Trial registration
Health Eating and Active Living with Diabetes: identifier: NCT00991380 Date registered: 7 October 2009.
Controlled trial of a collaborative primary care team model for patients with diabetes and depression: Identifier: NCT01328639 Date registered: 30 March 2011.
PMCID: PMC4548918  PMID: 26303892
Alternation; Controlled trials; Quality improvement; Primary healthcare
3.  Structures of CD6 and Its Ligand CD166 Give Insight into Their Interaction 
Structure(London, England:1993)  2015;23(8):1426-1436.
CD6 is a transmembrane protein with an extracellular region containing three scavenger receptor cysteine rich (SRCR) domains. The membrane proximal domain of CD6 binds the N-terminal immunoglobulin superfamily (IgSF) domain of another cell surface receptor, CD166, which also engages in homophilic interactions. CD6 expression is mainly restricted to T cells, and the interaction between CD6 and CD166 regulates T-cell activation. We have solved the X-ray crystal structures of the three SRCR domains of CD6 and two N-terminal domains of CD166. This first structure of consecutive SRCR domains reveals a nonlinear organization. We characterized the binding sites on CD6 and CD166 and showed that a SNP in CD6 causes glycosylation that hinders the CD6/CD166 interaction. Native mass spectrometry analysis showed that there is competition between the heterophilic and homophilic interactions. These data give insight into how interactions of consecutive SRCR domains are perturbed by SNPs and potential therapeutic reagents.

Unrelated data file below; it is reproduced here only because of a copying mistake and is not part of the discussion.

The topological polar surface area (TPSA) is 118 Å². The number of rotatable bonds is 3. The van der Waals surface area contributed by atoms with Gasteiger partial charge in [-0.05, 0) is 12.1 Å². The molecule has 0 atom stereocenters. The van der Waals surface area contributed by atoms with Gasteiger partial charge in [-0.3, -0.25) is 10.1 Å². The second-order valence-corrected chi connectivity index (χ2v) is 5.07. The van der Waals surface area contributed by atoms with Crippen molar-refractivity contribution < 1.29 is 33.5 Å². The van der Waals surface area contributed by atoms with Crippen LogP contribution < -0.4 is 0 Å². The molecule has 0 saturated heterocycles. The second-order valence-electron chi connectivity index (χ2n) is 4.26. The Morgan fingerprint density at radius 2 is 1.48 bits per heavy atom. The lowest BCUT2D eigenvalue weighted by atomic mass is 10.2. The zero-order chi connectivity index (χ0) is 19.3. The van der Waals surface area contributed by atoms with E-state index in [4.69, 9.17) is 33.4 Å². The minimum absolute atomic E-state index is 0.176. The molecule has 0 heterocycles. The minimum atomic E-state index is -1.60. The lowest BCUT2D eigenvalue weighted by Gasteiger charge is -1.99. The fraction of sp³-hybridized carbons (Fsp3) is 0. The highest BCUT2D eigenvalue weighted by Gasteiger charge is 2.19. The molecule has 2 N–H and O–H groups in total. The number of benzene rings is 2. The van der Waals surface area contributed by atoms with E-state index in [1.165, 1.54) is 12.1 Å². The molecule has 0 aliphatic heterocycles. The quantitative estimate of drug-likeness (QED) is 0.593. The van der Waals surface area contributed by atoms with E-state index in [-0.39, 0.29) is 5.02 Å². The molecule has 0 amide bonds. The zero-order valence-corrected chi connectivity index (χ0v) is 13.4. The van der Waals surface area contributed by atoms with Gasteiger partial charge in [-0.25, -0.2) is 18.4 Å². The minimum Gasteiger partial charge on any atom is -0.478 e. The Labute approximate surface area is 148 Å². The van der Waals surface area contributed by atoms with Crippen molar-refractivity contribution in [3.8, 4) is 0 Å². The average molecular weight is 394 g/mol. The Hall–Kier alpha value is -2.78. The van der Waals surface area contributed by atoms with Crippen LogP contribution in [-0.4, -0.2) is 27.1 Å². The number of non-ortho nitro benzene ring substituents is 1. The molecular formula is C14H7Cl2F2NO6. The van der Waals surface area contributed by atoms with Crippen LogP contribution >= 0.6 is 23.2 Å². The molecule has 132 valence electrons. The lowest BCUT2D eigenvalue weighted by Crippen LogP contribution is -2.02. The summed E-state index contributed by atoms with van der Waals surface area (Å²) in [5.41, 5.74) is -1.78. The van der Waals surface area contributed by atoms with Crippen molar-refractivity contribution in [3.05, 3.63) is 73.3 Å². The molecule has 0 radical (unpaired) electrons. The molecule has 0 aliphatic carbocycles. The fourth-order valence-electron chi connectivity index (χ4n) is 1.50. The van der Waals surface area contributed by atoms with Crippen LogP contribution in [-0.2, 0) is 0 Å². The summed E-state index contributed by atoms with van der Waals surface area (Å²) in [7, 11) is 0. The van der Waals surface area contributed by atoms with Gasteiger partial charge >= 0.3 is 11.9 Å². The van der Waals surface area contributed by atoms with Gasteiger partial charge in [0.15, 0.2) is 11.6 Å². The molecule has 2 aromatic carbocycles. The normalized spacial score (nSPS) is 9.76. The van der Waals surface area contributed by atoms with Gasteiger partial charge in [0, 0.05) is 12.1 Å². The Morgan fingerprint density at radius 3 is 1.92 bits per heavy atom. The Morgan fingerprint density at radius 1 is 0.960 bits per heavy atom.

Graphical Abstract
•First structure of consecutive scavenger receptor cysteine rich domains in CD6•Structure of the two N-terminal domains of CD166 which is the ligand for CD6•Mapping binding sites on CD6 and CD166•Insight into how CD6 and its interactions are perturbed by polymorphisms and mAbs
Chappell et al. present structures of the T-cell surface receptor, CD6, the first of consecutive scavenger receptor cysteine rich domains and its ligand, CD166. The structures give insight into how CD6 and its interactions are perturbed by competition between homophilic and heterophilic interactions, SNPs, and mAbs.